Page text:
Libyan leader Moammar Gadhafi has vowed to expel Western energy companies from the country and replace them with oil firms from China, India, and Russia.
Gadhafi made the comments on the heels of recent successes against rebel forces.
“We are ready to bring in India and Chinese companies to replace Western companies,” he said in a speech.
And in an interview published Wednesday by RT — a global multilingual television news network based in Russia — Gadhafi said: “We don’t trust the West anymore, so Russia, China and India will be our allies in the oil sector, construction and investments.”
An Italian company in Libya
Gadhafi meton Sunday with the ambassadors from China, India, and Russia and offered them an opportunity to take over oil installations vacated by Western companies, after they were sent packing once the rebellion reached a fervor, according to the government news agency JANA.
“If Gadhafi wins, Libya will look to the east for support,” Shadi Hamid, director of research at the Brookings Institution’s Doha Center in Qatar, told Bloomberg.
“Western companies won’t get back in any time soon and won’t be able to invest.”
Bloomberg observed that Gadhafi’s “threat to bring China into the energy business that Italy has enjoyed for five decades may reshape the economic map of the country holding Africa’s biggest oil reserves.”
In 2004, Libya received a reprieve from two decades of trade restrictions and allowed firms, including Royal Dutch Shell and BP, to invest in Libyan oil fields, boosting output to about 1.6 million barrels a day.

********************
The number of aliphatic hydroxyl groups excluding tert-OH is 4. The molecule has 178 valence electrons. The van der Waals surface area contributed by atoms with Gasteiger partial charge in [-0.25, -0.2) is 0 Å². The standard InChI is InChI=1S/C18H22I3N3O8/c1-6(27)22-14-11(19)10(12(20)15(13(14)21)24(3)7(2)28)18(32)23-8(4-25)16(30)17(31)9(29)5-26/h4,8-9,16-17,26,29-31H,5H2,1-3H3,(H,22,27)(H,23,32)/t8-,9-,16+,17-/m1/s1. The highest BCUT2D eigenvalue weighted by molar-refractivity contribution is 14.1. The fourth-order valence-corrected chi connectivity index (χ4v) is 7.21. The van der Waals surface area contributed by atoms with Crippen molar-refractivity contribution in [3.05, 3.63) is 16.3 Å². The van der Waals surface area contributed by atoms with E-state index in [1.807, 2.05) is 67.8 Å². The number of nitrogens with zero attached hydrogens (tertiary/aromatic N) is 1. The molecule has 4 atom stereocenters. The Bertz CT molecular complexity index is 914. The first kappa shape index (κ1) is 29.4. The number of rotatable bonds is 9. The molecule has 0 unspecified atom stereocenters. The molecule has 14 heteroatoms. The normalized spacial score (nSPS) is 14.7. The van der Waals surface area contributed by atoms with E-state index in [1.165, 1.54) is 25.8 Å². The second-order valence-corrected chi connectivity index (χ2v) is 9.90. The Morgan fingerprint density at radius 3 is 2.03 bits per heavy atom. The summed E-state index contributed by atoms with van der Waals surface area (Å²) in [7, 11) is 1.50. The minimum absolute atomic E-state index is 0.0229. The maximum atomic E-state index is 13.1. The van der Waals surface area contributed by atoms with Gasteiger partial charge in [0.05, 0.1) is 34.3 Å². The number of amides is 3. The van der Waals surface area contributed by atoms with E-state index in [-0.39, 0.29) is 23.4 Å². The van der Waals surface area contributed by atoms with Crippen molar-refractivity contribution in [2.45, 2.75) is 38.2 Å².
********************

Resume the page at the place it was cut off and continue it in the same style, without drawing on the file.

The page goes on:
Most Libyan oil has been sold to Europe, and Libya is Italy’s main oil supplier.
Italian Foreign Minister Franco Frattini told a parliamentary committee on Wednesday that “China’s reasoning is an economic one.
“China is far less interested in the strategic argument and much more concerned with its economic interests in Africa. Out of this situation, great doors open for China.”
Chinese and Russian companies would likely step in to replace Western companies in Libya, said Ian Bremmer, president of political risk consultancy at Eurasia Group. And “earthquake-hit Japan would also likely have few qualms about buying Libyan oil,” CNBC reported.
Gadhafi has expelled foreign oil companies before. Three years after he seized power in 1969, he gave the state-owned National Oil Corp. at least 51 percent of all concessions, Bloomberg observed.
“The West are likely the losers here, particularly the countries that have taken the toughest line,” Anthony Skinner, a political risk consultant, told Reuters.
“There is the risk that they will end up looking ridiculous. Outside military intervention could still change things, but that might only make things worse, particularly if it was not enough to oust Gadhafi.”
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